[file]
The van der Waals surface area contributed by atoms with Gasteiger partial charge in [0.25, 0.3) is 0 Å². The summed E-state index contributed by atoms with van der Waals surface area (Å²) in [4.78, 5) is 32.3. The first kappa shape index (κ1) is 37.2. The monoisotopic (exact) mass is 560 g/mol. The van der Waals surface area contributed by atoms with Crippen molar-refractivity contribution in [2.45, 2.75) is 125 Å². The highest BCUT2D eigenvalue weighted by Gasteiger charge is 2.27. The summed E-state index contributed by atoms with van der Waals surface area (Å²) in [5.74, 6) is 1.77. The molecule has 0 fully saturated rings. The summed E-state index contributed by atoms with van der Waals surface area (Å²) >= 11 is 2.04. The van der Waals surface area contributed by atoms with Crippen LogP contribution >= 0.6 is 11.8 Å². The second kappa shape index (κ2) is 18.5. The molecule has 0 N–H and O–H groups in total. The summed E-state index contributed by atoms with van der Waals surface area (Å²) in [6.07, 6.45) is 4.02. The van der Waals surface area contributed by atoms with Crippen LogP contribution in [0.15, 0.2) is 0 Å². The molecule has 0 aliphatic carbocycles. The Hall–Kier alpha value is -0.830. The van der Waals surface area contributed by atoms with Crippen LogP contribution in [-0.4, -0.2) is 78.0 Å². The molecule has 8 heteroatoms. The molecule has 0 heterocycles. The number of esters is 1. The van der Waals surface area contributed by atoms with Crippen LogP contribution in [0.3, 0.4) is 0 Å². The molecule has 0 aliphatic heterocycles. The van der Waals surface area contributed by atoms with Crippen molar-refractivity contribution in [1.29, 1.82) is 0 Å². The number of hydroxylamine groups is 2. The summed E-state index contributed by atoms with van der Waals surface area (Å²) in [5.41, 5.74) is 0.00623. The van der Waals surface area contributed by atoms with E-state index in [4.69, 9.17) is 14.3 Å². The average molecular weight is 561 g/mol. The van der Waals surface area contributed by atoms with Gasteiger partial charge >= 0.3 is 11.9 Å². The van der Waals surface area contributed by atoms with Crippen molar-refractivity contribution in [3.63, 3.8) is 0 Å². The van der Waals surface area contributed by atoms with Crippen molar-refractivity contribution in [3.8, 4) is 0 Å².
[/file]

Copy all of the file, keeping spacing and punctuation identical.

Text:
The van der Waals surface area contributed by atoms with Gasteiger partial charge in [0.25, 0.3) is 0 Å². The summed E-state index contributed by atoms with van der Waals surface area (Å²) in [4.78, 5) is 32.3. The first kappa shape index (κ1) is 37.2. The monoisotopic (exact) mass is 560 g/mol. The van der Waals surface area contributed by atoms with Crippen molar-refractivity contribution in [2.45, 2.75) is 125 Å². The highest BCUT2D eigenvalue weighted by Gasteiger charge is 2.27. The summed E-state index contributed by atoms with van der Waals surface area (Å²) in [5.74, 6) is 1.77. The molecule has 0 fully saturated rings. The summed E-state index contributed by atoms with van der Waals surface area (Å²) >= 11 is 2.04. The van der Waals surface area contributed by atoms with Crippen LogP contribution >= 0.6 is 11.8 Å². The second kappa shape index (κ2) is 18.5. The molecule has 0 N–H and O–H groups in total. The summed E-state index contributed by atoms with van der Waals surface area (Å²) in [6.07, 6.45) is 4.02. The van der Waals surface area contributed by atoms with Crippen LogP contribution in [0.15, 0.2) is 0 Å². The molecule has 0 aliphatic carbocycles. The Hall–Kier alpha value is -0.830. The van der Waals surface area contributed by atoms with Crippen LogP contribution in [-0.4, -0.2) is 78.0 Å². The molecule has 8 heteroatoms. The molecule has 0 heterocycles. The number of esters is 1. The van der Waals surface area contributed by atoms with Crippen LogP contribution in [0.3, 0.4) is 0 Å². The molecule has 0 aliphatic heterocycles. The van der Waals surface area contributed by atoms with Crippen molar-refractivity contribution in [1.29, 1.82) is 0 Å². The number of hydroxylamine groups is 2. The summed E-state index contributed by atoms with van der Waals surface area (Å²) in [5.41, 5.74) is 0.00623. The van der Waals surface area contributed by atoms with E-state index in [4.69, 9.17) is 14.3 Å². The average molecular weight is 561 g/mol. The van der Waals surface area contributed by atoms with Gasteiger partial charge >= 0.3 is 11.9 Å². The van der Waals surface area contributed by atoms with Crippen molar-refractivity contribution in [3.63, 3.8) is 0 Å². The van der Waals surface area contributed by atoms with Crippen molar-refractivity contribution in [3.8, 4) is 0 Å².